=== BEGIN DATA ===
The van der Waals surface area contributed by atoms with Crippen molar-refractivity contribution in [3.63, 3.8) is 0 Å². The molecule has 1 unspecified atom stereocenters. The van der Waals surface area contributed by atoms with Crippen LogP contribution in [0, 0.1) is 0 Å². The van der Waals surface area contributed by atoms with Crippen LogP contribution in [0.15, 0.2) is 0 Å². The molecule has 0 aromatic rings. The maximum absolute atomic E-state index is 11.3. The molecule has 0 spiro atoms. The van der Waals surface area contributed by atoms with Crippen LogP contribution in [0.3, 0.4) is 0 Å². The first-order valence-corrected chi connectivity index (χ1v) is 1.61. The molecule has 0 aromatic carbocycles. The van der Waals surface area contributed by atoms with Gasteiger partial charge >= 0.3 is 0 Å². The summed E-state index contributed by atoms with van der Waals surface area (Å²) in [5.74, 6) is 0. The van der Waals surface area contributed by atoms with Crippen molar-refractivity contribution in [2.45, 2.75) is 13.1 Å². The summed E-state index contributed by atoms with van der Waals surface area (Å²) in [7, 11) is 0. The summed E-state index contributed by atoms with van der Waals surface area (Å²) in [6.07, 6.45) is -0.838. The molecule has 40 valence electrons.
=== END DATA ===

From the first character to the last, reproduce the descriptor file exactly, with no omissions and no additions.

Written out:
The van der Waals surface area contributed by atoms with Crippen molar-refractivity contribution in [3.63, 3.8) is 0 Å². The molecule has 1 unspecified atom stereocenters. The van der Waals surface area contributed by atoms with Crippen LogP contribution in [0, 0.1) is 0 Å². The van der Waals surface area contributed by atoms with Crippen LogP contribution in [0.15, 0.2) is 0 Å². The molecule has 0 aromatic rings. The maximum absolute atomic E-state index is 11.3. The molecule has 0 spiro atoms. The van der Waals surface area contributed by atoms with Crippen LogP contribution in [0.3, 0.4) is 0 Å². The first-order valence-corrected chi connectivity index (χ1v) is 1.61. The molecule has 0 aromatic carbocycles. The van der Waals surface area contributed by atoms with Gasteiger partial charge >= 0.3 is 0 Å². The summed E-state index contributed by atoms with van der Waals surface area (Å²) in [5.74, 6) is 0. The van der Waals surface area contributed by atoms with Crippen molar-refractivity contribution in [2.45, 2.75) is 13.1 Å². The summed E-state index contributed by atoms with van der Waals surface area (Å²) in [7, 11) is 0. The summed E-state index contributed by atoms with van der Waals surface area (Å²) in [6.07, 6.45) is -0.838. The molecule has 40 valence electrons.